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it‘s highly unusual, and expensive. we are purchasing as much feed as we can at the moment. feed this year that would normally be say £50 or £60 per tonne, that would be straw, is £130 or £140. so at least double the price that it was last year. some livestock farmers are sending their animals to market early to relieve the burden of feeding them. elsewhere vegetable producers are already warning of shortages if the hot weather continues. the extra volatility and pressure on farmers high on the agenda at today‘s emergency summit. it is challenging, i think it is tough for the whole of northern europe. but the most important thing is that we link up the right people and have the conversations and we make sure in all of this that consumers are not disadvantaged. the main concern really is about getting straw and fodder to the areas that are in desperate need of it. the red tape is big in farming and we have a lot of regulations to adhere to. and it isjust to be a bit more flexible and a bit more lenient. the environment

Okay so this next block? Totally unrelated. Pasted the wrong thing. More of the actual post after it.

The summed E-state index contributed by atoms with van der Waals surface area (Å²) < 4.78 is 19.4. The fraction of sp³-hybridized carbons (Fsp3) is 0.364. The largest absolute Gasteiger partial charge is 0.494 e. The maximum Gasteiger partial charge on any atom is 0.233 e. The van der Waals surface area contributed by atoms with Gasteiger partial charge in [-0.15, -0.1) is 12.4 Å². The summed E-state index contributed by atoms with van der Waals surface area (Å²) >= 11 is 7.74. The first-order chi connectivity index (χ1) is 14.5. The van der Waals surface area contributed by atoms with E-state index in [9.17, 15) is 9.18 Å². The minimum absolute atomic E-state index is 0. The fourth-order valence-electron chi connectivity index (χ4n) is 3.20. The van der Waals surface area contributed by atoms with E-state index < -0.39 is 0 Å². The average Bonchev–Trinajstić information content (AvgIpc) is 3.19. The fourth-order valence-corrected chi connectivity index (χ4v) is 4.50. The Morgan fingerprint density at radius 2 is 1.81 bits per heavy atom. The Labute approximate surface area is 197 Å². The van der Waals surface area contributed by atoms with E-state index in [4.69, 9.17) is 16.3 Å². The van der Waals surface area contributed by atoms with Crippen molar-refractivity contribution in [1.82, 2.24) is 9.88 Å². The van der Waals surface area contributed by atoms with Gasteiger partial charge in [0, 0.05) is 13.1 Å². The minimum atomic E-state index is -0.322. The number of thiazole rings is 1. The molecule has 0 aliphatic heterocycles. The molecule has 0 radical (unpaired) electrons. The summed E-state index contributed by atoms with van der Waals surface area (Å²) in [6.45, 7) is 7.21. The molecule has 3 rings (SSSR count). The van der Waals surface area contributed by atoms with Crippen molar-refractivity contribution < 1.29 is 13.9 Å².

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secretary michael gove said the government would support farmers to put a plan in place. we want to make sure that farmers have access to the water they need in order to make sure the crops can grow. we want to make sure that farmers have access to the feed that livestock need in order to ensure that we can have food production maintained and healthy and successful farm businesses. and we will do whatever it takes. despite rising production costs, experts say retailers are likely to absorb any price rises for consumers. we cannot control the weather, but deciding the right course of action will be crucial to ensure the nation remains resilient in its food production. katharine da costa, bbc news. two sections of a multi—story carpark in irving in texas have collapsed, sending vehicles and rubble down onto floors below more than 20 cars were damaged when the second floor of the car park fell through. the irving fire department described the incident as "catastrophic", but said no injuries were reported after an initial search was completed.